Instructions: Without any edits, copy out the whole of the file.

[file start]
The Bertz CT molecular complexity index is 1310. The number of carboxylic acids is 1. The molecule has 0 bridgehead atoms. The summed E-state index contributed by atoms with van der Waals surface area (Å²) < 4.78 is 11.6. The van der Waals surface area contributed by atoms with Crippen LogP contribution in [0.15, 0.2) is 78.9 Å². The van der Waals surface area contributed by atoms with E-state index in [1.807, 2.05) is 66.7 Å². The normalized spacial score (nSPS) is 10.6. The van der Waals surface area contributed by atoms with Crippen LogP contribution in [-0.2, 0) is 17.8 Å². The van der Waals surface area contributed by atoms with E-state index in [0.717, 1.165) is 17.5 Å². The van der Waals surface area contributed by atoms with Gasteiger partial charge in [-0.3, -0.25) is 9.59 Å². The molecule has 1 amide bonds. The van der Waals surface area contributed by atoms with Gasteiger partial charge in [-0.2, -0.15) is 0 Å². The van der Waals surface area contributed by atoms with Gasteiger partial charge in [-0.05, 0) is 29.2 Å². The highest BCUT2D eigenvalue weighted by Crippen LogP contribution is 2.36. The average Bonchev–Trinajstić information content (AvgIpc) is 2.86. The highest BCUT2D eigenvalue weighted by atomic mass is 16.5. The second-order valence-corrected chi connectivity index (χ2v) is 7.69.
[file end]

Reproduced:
The Bertz CT molecular complexity index is 1310. The number of carboxylic acids is 1. The molecule has 0 bridgehead atoms. The summed E-state index contributed by atoms with van der Waals surface area (Å²) < 4.78 is 11.6. The van der Waals surface area contributed by atoms with Crippen LogP contribution in [0.15, 0.2) is 78.9 Å². The van der Waals surface area contributed by atoms with E-state index in [1.807, 2.05) is 66.7 Å². The normalized spacial score (nSPS) is 10.6. The van der Waals surface area contributed by atoms with Crippen LogP contribution in [-0.2, 0) is 17.8 Å². The van der Waals surface area contributed by atoms with E-state index in [0.717, 1.165) is 17.5 Å². The van der Waals surface area contributed by atoms with Gasteiger partial charge in [-0.3, -0.25) is 9.59 Å². The molecule has 1 amide bonds. The van der Waals surface area contributed by atoms with Gasteiger partial charge in [-0.2, -0.15) is 0 Å². The van der Waals surface area contributed by atoms with Gasteiger partial charge in [-0.05, 0) is 29.2 Å². The highest BCUT2D eigenvalue weighted by Crippen LogP contribution is 2.36. The average Bonchev–Trinajstić information content (AvgIpc) is 2.86. The highest BCUT2D eigenvalue weighted by atomic mass is 16.5. The second-order valence-corrected chi connectivity index (χ2v) is 7.69.